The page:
Dr. Greenís suit seeks to compel the Illinois Attorney General to enforce the law on mandated reporting, and asks that the the Illinois Attorney General and similar officials in jurisdictions with entities of the USCCB require USCCB to return all state, federal and local monies awarded during the period of known child abuse. But for the churchís silence, Dr. Green alleges, new contracts would not have been let under state and federal law. The suit also asks the court to remove the churchís tax exemption for failing to comply with state law. Additionally, the suit seeks to restrict federal Medicare and Medicaid monies from all Catholic schools, hospitals, churches or agencies with staff or management who have not complied with mandated reporter provisions.

"Illinois has a terrible reputation because of blatant constitutional abuses by prosecutors in its criminal justice system," says Dr. Green. "What is not widely known is that key state agencies also work to sabotage the professional licenses of minorities who would compete for state contracts targeted for white political favorites. The most egregious example in social service is the stateís handling of Maryville Academy in Des Plaines, Ill. Minority communities need a place to put children in crisis and give families a break. The alternative is often gangs, violence and jail. Despite admissions of child abuse, rape and unexplained child deaths at Maryville, IDCFS has converted the institution to a school to justify contracting with Cardinal George after he has admitted child sexual abuse and has taken no steps to correct the problems related to that abuse.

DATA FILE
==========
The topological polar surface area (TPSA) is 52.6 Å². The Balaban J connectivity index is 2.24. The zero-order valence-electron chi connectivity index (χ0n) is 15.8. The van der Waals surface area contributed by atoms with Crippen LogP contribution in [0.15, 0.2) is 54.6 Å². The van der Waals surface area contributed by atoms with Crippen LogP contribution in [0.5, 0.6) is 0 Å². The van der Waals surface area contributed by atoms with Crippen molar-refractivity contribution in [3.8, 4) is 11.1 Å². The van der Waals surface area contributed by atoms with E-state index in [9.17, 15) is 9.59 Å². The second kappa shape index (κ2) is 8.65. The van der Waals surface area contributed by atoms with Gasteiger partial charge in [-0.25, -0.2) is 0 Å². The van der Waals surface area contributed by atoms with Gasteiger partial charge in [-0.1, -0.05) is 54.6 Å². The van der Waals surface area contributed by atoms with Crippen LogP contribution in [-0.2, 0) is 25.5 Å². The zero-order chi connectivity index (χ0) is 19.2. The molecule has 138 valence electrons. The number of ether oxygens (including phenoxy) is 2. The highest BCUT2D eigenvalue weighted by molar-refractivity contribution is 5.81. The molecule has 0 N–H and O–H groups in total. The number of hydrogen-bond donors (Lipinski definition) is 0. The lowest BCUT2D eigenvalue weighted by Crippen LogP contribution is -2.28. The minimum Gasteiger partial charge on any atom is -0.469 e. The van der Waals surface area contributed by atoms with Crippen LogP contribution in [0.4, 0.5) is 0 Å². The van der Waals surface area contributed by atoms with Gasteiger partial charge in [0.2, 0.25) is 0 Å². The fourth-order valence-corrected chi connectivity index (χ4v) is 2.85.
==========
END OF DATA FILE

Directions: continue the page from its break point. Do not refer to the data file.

"Illinoisí long history of violating the legal and constitutional rights of minorities has given me unique standing in the federal courts," says Dr, Green. "Iíve contacted the church and informed them I am willing to drop some claims if the USCCB grants American clerics the right to marry. Marriage for priests is the only real protection the church can provide to children, as well as my clients, and would provide a healthy model for Christian living as well.

"No church has the legal authority to restrict, or enforce the denial of, healthy human physical and emotional responsibilities just as no public official can lawfully ignore or fail to enforce violations of state law because of religious vows or concerns," continues Dr. Green. "In Illinois, the political and legal environment has created a church-state alliance that promotes expiency over the rights of others. There is no question in my mind that if the Mayor of Chicago and the Governor of Illinois were not Catholics, that the churchís failure to comment on a massive legal travesty to minorities and the stateís deaf hear to the consequences of the church's child sexual abuse would continue. There is, unfortunately, no other way to say it. Cardinal George has ignored his religious responsibilities to his congregation to serve the expectations of politicians in office.

"This complaint is the most important in the history of church state division," concludes Dr. Green. "My first witness would have to be the Pope. Iím filing this pro se. Because I donít have a legal career to protect, I can take the risks no lawyer would take because of my responsibility to my clients. Regardless of the outcome, the public will be served by the legal discussions this litigation will create."